This week's news was loaded with articles of many degrees from the  MedStar suspected ransomware attack,  Java  emergency update fixes, Peyta ransomware which overwrites Dropbox's hard drives, MSIL/Samas ransomware, a huge malvertising campaign, a new POS malware, Mattel phishing scam AND so much more.  But we only have 120 seconds, so what trended? Patching issues. 

Highlighting the cyber-security news from the past week in a 120 sec. read. Starting now.


Gov Agencies and Vulnerabilities

1. The Government Accountability Office did an investigation and reported that the IRS is still vulnerable to hackers.

why is this signficant?


  • In the past year, the IRS systems were breached, the IRS confirming that personal info of 720,000 tax payers had been compromised.
  • The report stated that the IRS is running obsolete software, unpatched systems, excessive permissions and default passwords.
  • While it’s seemingly easy to pick on the IRS for their procedures, such out-dated and out-of-policy systems continue to run across organizations, across industries. Patching, as every admin has come to known, is not an easy process to say the least - sometimes taking months. It’s time to affirm that such practices will inevitably continue, and hackers will leach on to vulnerabilities. With that in mind, we can change our approach of trying to gain control over patching, incorrect user behavior, etc. and look at how to prevent the actual damage given that hackers are within.

Read the full story on The Washington Times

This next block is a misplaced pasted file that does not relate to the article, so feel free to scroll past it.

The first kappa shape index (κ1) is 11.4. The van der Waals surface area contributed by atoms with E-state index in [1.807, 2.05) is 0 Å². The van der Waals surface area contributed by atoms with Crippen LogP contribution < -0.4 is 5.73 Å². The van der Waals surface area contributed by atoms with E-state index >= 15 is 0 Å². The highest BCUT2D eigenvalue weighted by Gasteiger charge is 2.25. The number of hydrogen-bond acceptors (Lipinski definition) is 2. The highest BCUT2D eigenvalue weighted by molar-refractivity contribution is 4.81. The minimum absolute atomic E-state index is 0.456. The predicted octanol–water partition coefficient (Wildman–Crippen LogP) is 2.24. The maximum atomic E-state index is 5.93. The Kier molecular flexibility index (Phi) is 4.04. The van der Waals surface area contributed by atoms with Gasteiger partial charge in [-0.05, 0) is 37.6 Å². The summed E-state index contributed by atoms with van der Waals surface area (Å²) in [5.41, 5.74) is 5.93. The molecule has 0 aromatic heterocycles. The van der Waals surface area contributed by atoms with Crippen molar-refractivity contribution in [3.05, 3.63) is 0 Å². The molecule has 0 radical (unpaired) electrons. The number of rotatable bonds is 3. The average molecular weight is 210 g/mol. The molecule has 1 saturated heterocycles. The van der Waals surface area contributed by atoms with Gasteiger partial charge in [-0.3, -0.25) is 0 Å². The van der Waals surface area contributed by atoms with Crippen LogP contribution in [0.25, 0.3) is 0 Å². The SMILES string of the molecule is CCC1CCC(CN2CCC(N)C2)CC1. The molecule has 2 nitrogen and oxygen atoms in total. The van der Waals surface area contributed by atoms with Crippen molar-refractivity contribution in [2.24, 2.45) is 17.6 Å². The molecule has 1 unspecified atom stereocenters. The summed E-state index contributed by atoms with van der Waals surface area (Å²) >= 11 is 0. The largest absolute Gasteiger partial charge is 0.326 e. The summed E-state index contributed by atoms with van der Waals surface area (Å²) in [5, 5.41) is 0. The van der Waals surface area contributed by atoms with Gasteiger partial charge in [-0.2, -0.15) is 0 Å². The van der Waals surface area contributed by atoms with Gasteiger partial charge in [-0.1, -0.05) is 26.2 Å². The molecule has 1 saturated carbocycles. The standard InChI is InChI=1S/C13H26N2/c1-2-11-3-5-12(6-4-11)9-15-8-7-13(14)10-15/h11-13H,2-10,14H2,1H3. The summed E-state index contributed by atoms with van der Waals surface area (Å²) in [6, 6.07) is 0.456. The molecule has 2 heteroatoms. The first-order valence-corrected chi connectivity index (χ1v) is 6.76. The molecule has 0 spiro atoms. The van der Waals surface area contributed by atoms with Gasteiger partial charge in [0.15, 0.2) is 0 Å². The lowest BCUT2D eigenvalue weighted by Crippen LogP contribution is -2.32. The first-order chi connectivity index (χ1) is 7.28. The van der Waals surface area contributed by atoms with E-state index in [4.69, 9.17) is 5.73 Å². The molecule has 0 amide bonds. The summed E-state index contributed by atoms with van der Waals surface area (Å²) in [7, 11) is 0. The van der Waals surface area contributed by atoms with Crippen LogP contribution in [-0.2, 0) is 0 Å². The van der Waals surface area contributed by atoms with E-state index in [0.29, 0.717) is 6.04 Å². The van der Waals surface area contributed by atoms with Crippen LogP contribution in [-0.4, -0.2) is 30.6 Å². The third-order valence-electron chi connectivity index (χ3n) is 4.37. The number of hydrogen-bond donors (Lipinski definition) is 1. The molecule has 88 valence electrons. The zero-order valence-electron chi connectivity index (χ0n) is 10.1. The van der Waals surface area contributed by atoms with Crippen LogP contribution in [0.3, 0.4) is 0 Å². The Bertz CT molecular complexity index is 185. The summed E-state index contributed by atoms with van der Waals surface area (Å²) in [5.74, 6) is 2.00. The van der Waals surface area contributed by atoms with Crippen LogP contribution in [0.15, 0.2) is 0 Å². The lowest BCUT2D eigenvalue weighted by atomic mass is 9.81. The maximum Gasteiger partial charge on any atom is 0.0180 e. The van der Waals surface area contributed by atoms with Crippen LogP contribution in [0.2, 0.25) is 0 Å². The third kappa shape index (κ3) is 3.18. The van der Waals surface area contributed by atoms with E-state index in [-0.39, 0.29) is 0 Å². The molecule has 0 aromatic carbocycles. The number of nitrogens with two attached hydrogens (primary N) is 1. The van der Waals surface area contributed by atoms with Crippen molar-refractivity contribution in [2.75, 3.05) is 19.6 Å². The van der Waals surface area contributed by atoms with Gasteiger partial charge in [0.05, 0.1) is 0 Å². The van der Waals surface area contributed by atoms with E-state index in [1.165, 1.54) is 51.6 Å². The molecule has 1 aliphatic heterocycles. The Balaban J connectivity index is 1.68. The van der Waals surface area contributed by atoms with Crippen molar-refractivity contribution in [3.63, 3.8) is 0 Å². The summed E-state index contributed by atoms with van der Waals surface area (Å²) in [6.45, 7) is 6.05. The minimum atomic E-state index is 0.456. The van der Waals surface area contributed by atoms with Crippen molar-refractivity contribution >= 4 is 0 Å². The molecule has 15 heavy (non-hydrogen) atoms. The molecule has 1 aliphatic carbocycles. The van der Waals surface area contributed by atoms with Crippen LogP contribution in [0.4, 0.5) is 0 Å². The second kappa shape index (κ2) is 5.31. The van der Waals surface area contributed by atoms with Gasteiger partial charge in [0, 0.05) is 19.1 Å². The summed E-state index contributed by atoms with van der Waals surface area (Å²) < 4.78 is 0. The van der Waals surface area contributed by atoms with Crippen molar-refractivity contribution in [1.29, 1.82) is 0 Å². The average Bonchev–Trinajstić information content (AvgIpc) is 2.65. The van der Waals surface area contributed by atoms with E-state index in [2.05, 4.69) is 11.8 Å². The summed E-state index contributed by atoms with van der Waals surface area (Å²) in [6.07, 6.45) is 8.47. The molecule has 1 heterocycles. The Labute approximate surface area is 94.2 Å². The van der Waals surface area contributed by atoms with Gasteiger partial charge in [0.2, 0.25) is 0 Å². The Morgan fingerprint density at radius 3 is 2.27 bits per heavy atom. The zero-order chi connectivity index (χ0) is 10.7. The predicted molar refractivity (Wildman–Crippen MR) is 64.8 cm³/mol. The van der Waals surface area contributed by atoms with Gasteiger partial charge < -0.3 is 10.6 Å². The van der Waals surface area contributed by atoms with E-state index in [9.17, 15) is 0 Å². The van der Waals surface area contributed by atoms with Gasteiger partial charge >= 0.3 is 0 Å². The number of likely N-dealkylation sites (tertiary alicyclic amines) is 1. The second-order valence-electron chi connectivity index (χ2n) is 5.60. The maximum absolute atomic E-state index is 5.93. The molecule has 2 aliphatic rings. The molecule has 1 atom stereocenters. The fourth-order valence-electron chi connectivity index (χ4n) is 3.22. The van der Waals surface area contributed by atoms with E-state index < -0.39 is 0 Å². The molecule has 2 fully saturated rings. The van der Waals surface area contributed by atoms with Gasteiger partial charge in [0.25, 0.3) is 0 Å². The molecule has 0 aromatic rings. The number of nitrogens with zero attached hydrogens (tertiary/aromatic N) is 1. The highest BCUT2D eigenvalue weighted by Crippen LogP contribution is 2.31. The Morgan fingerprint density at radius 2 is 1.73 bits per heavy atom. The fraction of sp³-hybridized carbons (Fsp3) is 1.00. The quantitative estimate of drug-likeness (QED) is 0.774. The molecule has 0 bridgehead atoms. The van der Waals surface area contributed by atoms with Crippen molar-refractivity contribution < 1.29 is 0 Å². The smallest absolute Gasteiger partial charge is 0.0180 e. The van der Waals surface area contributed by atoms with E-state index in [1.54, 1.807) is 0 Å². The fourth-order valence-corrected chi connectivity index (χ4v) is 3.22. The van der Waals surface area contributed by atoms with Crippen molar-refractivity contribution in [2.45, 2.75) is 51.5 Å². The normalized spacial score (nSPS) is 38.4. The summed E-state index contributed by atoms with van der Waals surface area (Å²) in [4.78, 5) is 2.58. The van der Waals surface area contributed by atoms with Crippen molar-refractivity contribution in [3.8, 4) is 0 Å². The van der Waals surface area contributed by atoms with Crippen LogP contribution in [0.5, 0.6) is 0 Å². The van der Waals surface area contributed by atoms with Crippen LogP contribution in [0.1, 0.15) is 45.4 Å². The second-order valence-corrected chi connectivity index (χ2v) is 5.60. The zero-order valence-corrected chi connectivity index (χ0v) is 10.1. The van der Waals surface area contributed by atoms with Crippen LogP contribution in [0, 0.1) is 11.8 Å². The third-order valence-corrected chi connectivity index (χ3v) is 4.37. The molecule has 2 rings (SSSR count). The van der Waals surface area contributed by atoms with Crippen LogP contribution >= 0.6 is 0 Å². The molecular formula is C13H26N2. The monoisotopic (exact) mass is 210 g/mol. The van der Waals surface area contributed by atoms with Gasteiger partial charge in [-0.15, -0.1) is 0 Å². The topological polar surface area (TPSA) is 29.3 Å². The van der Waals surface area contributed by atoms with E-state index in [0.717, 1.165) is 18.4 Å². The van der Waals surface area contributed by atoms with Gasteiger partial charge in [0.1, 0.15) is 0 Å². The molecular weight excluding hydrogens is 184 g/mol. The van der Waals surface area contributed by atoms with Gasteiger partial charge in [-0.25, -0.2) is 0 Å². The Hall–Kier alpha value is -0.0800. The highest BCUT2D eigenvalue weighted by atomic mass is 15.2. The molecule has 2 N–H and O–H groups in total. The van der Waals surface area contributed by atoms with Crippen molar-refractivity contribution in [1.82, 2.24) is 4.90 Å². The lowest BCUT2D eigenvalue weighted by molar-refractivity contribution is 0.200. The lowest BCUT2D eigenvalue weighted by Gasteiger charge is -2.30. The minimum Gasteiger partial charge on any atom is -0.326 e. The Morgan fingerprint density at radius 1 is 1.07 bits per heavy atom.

2. NASA denies claims of having hundred of thousands, if not millions of patches waiting to be addressed, leaving NASA open to vulnerabilities.

why is this signficant?

  • NASA is a mission oriented system that apparently excludes any procedure that may slow the mission in any shape or form, including updating their critical infrastructure with security updates that could potentially have a devastating effect if not addressed.
  • It is reported that known malware hosts are constantly attempting infiltration with what sources say the telemetry data shows more than 10,000 pings to NASA.  
  • In 2010, HPE won a  $2.5 billion bid to further develop NASA's cyber security infrastructure. NASA is blaming HPE for being non-responsive and negligent in the development. 
  • The state of vulnerabilities goes back to the previous story regarding IRS and patching, but raises an additional point of ensuring that security procedures and tools do not slow down operations. In fact, slowing down operations is not just a concern to NASA, but to any organization. Once a security procedure or tool delays operations, they are considered a nuisance and that procedure/ tool will either not be implemented, or bypassed, essentially opening up a window for penetration.

Read the full story on Softpedia


Verizon Enterprise experienced a customer breach that impacted 15 million customers.

why is this signficant?

  • Ouch, the irony. The annual Verizon Data Breach Investigation Report (VDBIR) is considered the bible of all breaches of the previous years.
  • In particular, on March 1st of this year, Verizon published its first report with case studies, demonstrating that infiltration is inevitable... Preventing the consequences of that infiltration, should be the main focus for all enterprises.
  •  Brian Krebs uncovered Verizon customer data being sold on the dark web and the fact that Verizon's customers consist of many Fortune500 companies.  If a cyber criminal obtains a simple email address/phone number, that's enough to launch a swarm of credible-like hornets/phishing campaigns.

Read the full story on SCMagazine